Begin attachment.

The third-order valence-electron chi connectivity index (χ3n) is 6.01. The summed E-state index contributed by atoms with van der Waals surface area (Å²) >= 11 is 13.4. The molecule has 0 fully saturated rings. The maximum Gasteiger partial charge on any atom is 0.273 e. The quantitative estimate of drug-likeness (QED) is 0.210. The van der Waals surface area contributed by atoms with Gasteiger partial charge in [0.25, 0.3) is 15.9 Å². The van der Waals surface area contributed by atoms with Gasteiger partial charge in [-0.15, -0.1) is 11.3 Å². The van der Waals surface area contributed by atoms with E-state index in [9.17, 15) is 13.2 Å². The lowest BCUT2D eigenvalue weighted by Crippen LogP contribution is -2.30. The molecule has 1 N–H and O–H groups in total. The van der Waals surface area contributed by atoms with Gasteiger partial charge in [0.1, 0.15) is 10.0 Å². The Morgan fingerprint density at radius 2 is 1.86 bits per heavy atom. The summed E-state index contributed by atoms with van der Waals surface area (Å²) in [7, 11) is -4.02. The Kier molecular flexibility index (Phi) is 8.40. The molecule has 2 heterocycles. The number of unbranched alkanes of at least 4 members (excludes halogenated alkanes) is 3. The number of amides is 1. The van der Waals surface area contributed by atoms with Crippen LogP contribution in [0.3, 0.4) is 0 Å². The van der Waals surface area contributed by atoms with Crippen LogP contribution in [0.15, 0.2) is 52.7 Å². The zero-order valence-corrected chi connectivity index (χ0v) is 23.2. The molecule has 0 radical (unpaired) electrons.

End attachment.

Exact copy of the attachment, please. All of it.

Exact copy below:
The third-order valence-electron chi connectivity index (χ3n) is 6.01. The summed E-state index contributed by atoms with van der Waals surface area (Å²) >= 11 is 13.4. The molecule has 0 fully saturated rings. The maximum Gasteiger partial charge on any atom is 0.273 e. The quantitative estimate of drug-likeness (QED) is 0.210. The van der Waals surface area contributed by atoms with Gasteiger partial charge in [0.25, 0.3) is 15.9 Å². The van der Waals surface area contributed by atoms with Gasteiger partial charge in [-0.15, -0.1) is 11.3 Å². The van der Waals surface area contributed by atoms with E-state index in [9.17, 15) is 13.2 Å². The lowest BCUT2D eigenvalue weighted by Crippen LogP contribution is -2.30. The molecule has 1 N–H and O–H groups in total. The van der Waals surface area contributed by atoms with Gasteiger partial charge in [0.1, 0.15) is 10.0 Å². The Morgan fingerprint density at radius 2 is 1.86 bits per heavy atom. The summed E-state index contributed by atoms with van der Waals surface area (Å²) in [7, 11) is -4.02. The Kier molecular flexibility index (Phi) is 8.40. The molecule has 2 heterocycles. The number of unbranched alkanes of at least 4 members (excludes halogenated alkanes) is 3. The number of amides is 1. The van der Waals surface area contributed by atoms with Crippen LogP contribution in [0.3, 0.4) is 0 Å². The van der Waals surface area contributed by atoms with Crippen LogP contribution in [0.15, 0.2) is 52.7 Å². The zero-order valence-corrected chi connectivity index (χ0v) is 23.2. The molecule has 0 radical (unpaired) electrons.